Friday, June 5, 2015

Our teammate Nina


After making her mark in Kentucky, Mexico, New Hampshire, Egypt, Jordan and Washington, D.C., Nina Brekelmans was about to head back to the Middle East, ready to take on the world when a fire in her Dupont Circle rowhouse June 3 claimed her and a neighbor. She was 25.

She had finished her Master’s in Arab Studies at Georgetown less than three weeks earlier and her parents, who are living in China, were on hand for commencement.

She was due to return to Jordan, to work on a Fulbright grant studying women’s athletics as a means of encouraging confidence and self esteem. Her high school friend and GRC teammate Mary Grace Pellegrini said that on the verge of her new life, Nina was primed to change the world with her energy, talent, intellect and raw determination.

“She was at a happy stage of her life,” Mary Grace said. “She had a sincere and deep love for the people of the Middle East. It’s where she felt at home.”

While in Jordan during part of a one-year language and cultural immersion fellowship (she started in Egypt until civil unrest prompted Americans to leave), she won her first attempt at a half marathon at the Dead Sea, taking home some prize money, meeting members of the royal family and generally being treated “like a star,” Mary Grace said.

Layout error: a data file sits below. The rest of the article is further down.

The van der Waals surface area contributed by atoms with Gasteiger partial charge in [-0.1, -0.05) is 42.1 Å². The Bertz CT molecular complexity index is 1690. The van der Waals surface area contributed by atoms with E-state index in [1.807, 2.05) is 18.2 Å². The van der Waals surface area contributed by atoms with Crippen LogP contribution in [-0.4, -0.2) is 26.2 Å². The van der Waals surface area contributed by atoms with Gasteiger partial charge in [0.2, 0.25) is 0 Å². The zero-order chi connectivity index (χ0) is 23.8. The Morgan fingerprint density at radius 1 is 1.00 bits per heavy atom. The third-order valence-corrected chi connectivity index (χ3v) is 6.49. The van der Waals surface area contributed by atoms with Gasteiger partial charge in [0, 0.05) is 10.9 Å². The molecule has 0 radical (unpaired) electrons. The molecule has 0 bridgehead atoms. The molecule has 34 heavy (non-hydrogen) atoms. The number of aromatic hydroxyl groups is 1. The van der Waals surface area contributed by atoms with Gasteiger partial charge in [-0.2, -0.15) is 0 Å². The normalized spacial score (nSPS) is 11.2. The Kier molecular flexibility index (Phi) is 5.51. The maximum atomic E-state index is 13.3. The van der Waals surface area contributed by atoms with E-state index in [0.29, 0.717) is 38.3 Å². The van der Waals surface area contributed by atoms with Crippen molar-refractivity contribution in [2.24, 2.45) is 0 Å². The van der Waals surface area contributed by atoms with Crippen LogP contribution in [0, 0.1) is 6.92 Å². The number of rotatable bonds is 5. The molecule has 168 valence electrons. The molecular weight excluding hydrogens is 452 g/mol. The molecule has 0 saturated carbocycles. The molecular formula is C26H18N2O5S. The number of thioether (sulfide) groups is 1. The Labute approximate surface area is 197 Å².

“She was an absolute dynamo,” she added. “And she was so proud to wear her GRC shirt on the podium.”

About the half marathon, she said, "for once in my life, I am quite pleased with the result, as well!"

That gave some insight into the standards that she set for herself. Despite taking up the sport in earnest only a few years before, and having won the Cross Country on the Farm 5k in 2012 in Derwood, Md., she was only starting to be satisfied with her performances when she won on a competitive stage.


Nina came to competitive running later in life than most of her teammates. While an undergrad at Dartmouth, she rowed on the crew team, but a run at home in Louisville during a semester break with Mary Grace opened a new door for her.

“I told her ‘Nina, you’re running really fast, you’re in great shape,’” Mary Grace said. “I told her she could probably walk on to the team at Dartmouth. She played soccer (and tennis) in high school but would have been one of our best cross country runners.” 

So Nina showed up to the Dartmouth home invitational, cheered on by professors, friends and crew teammates who knew they’d lose her from the team if she ran too fast. She did, and became a harrier for the Big Green. 

“Her career at Dartmouth was limited by injury, but she ran some very solid times in college,” said GRC Coach Jerry Alexander. The highlight of her collegiate career came in Boston, where she ran a 9:56 3000m. “She was essentially a very talented beginner when she joined GRC in the fall of 2012.  She was really committed to continue her development with GRC, and was training extremely well.”